-A A +A
Select color visibility that suits you Basic theme Dark theme Darker theme Text only

Burnip v Birmingham City Council & Anor [2012] EWCA Civ 629 (15 May 2012)

Summary

Appeal court extra room ruling helps disabled

13 March 2013

In a unanimous ruling, the Court of Appeal has held that the size criteria in the housing benefit regulations discriminate against disabled people, because they do not allow for an additional room to be paid for where a disabled person has a carer, or where two children cannot share a room because of disability.

The decision concerned Ian Burnip and Lucy Trengove who needed 24 hour care, which required carers to work in shifts and Richard Gorry who has two disabled daughters who cannot share a room because of the nature of their disabilities.

Since the case began, the rules have been amended to cover the circumstances of Ian Burnip and Lucy Trengove, but not to cover the situation of Richard Gorry. This ruling is therefore most important where a room cannot be shared because of disability.

The issues in the case were

  • Whether the rules discriminate against the Appellant by comparison with a claimant in the social rented sector with two children who cannot share a room because of disability contrary to Article 14 taken together with Article 1P European Court of Human rights (ECHR). A tenant in the social rented sector would have all of his rent met by housing benefit, since housing benefit the social rented sector is not currently subject to restrictions under the size criteria (The government plans to change this under the Welfare Reform Bill with effect from April 2013).

  • Whether the rules discriminate on grounds of disability by comparison with a housing benefit claimant with two children of the same sex who were not disabled, whose HB met their full housing needs, contrary to Article 14 taken together with Article 1P ECHR.

  • Whether the rules discriminate on grounds of disability by failing to treat the claimant differently from a housing benefit claimant with two children who were not disabled, by not paying him an additional amount to cover a bedroom for each of them, contrary to Article 14 taken together with Article 1P ECHR.

The ruling states that there is a  'prima facie' case of discrimination for purposes of Article 14 of the ECHR, and that the Secretary of State had failed to establish objective and reasonable justification for the discriminatory effect of the statutory criteria.

Disability Rights UK warmly welcomes the important judgement that housing benefit must take into account the extra needs of disabled children and adults. Following Radar’s campaigning the Coalition Government announced that the Local Housing Allowance would cater for an extra bedroom for a live-in carer but the housing benefit measure totally undermined that commitment.

We congratulate the families for fighting this battle on behalf of many disabled people in the UK. The Equality and Human Rights Commission has shown their indispensable role in upholding the equality and human rights standards in this country.

You can view the decision on the bailii website.

You can find out more information in press releases produced by Child Poverty Action Group and Irwin Mitchell (solicitors) and Birmingham Law Centre blog.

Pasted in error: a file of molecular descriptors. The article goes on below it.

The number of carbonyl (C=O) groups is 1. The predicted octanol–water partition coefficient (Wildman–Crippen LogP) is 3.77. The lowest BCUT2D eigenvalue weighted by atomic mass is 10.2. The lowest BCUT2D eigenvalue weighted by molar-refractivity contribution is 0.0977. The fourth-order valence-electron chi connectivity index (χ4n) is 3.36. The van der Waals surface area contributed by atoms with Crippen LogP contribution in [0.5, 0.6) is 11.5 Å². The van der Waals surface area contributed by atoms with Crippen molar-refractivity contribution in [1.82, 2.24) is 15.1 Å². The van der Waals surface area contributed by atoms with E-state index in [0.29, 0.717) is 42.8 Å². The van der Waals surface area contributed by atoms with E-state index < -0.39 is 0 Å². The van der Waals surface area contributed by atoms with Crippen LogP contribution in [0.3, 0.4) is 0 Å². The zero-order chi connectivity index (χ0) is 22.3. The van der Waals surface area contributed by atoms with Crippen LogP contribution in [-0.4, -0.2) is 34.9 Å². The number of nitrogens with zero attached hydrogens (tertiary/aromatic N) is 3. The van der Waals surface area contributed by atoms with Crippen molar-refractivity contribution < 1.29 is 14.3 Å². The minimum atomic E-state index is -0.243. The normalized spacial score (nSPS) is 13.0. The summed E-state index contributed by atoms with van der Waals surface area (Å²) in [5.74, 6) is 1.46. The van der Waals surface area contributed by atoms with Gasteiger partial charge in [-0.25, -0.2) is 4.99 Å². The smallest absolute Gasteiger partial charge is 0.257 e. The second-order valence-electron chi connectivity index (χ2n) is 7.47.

Secretary of State's response

The Secretary of State applied for permission to appeal the decision to the Supreme Court on the grounds that the use of the size criteria in the Local Housing Allowance (LHA) is either not discriminatory or else can be justified.

Permission has been granted and the Supreme Court have listed the matter for hearing on 9 and 10 December 2013. Should the appeal succeed this would affect the decision in relation to Richard Gorry and his two disabled daughters.

The DWP has issued guidance, HB/CTB A6/2012, which suggests that lookalike cases should be suspended pending the outcome of the appeal.

The Secretary of State initially applied for permission to appeal the decision to the Supreme Court on the grounds that the use of the size criteria in the Local Housing Allowance (LHA) was either not discriminatory or else could be justified. The Government has now decided not to pursue the appeal and has instead issued guidance for Local Authorities (LAs) which allows an extra room for children who are unable to share because of their severe disabilities. This applies from the date of the Court of Appeal judgment on 15 May 2012, subject to the following guidelines.

7. When a claimant says that their children are unable to share a bedroom, it will be for LAs to satisfy themselves that this is the case, for example, a claim is likely to be supported by medical evidence and many children are likely to be in receipt of Disability Living Allowance (DLA) for their medical condition. In addition LAs must consider not only the nature and severity of the disability, but also the nature and frequency of care required during the night, and the extent and regularity of the disturbance to the sleep of the child who would normally be required to share the bedroom. In all cases this will come down to a matter of judgement on facts of each individual case.

8. It should be noted that the judgment does not provide for an extra bedroom in other circumstances, for example, where the claimant is one of a couple who is unable to share a bedroom or where an extra room is required for equipment connected with their disability.

9. LAs were previously advised that as a result of the Court of Appeal judgment they could suspend part of the award which allowed for the extra room. For any cases where the LA has suspended for this reason, the suspension can now be lifted and the claimant notified of the revised decision. Arrears must also be paid as appropriate.

10. The Court of Appeal judgment is now considered to be case law and as such LAs are legally bound to apply the judgment.
[Source HB/CTB U2/2013]